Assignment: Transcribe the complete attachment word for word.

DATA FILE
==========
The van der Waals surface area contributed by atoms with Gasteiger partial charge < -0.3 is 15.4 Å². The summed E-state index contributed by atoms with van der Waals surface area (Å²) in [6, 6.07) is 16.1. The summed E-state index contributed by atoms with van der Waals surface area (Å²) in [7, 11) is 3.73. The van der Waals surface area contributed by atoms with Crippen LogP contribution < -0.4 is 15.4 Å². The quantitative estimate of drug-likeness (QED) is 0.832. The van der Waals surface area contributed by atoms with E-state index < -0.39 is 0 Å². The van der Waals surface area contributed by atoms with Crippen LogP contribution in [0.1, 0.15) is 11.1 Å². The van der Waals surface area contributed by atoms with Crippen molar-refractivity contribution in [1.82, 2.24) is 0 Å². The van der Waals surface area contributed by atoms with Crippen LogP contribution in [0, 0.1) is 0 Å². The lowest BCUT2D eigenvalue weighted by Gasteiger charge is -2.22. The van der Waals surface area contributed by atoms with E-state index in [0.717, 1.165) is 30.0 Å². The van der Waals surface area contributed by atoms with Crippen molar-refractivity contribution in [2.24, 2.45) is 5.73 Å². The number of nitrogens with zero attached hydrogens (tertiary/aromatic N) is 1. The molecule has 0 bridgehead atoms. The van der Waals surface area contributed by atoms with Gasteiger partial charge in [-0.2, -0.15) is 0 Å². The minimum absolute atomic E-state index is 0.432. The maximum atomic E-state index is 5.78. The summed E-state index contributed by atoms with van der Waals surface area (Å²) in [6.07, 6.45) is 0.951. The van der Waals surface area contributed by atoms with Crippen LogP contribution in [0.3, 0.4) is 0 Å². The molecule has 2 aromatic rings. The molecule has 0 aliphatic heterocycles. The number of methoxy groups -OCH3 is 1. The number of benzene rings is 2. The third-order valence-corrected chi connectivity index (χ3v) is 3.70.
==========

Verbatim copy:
The van der Waals surface area contributed by atoms with Gasteiger partial charge < -0.3 is 15.4 Å². The summed E-state index contributed by atoms with van der Waals surface area (Å²) in [6, 6.07) is 16.1. The summed E-state index contributed by atoms with van der Waals surface area (Å²) in [7, 11) is 3.73. The van der Waals surface area contributed by atoms with Crippen LogP contribution < -0.4 is 15.4 Å². The quantitative estimate of drug-likeness (QED) is 0.832. The van der Waals surface area contributed by atoms with E-state index < -0.39 is 0 Å². The van der Waals surface area contributed by atoms with Crippen LogP contribution in [0.1, 0.15) is 11.1 Å². The van der Waals surface area contributed by atoms with Crippen molar-refractivity contribution in [1.82, 2.24) is 0 Å². The van der Waals surface area contributed by atoms with Crippen LogP contribution in [0, 0.1) is 0 Å². The lowest BCUT2D eigenvalue weighted by Gasteiger charge is -2.22. The van der Waals surface area contributed by atoms with E-state index in [0.717, 1.165) is 30.0 Å². The van der Waals surface area contributed by atoms with Crippen molar-refractivity contribution in [2.24, 2.45) is 5.73 Å². The number of nitrogens with zero attached hydrogens (tertiary/aromatic N) is 1. The molecule has 0 bridgehead atoms. The van der Waals surface area contributed by atoms with Gasteiger partial charge in [-0.2, -0.15) is 0 Å². The minimum absolute atomic E-state index is 0.432. The maximum atomic E-state index is 5.78. The summed E-state index contributed by atoms with van der Waals surface area (Å²) in [6.07, 6.45) is 0.951. The van der Waals surface area contributed by atoms with Crippen LogP contribution in [0.3, 0.4) is 0 Å². The molecule has 2 aromatic rings. The molecule has 0 aliphatic heterocycles. The number of methoxy groups -OCH3 is 1. The number of benzene rings is 2. The third-order valence-corrected chi connectivity index (χ3v) is 3.70.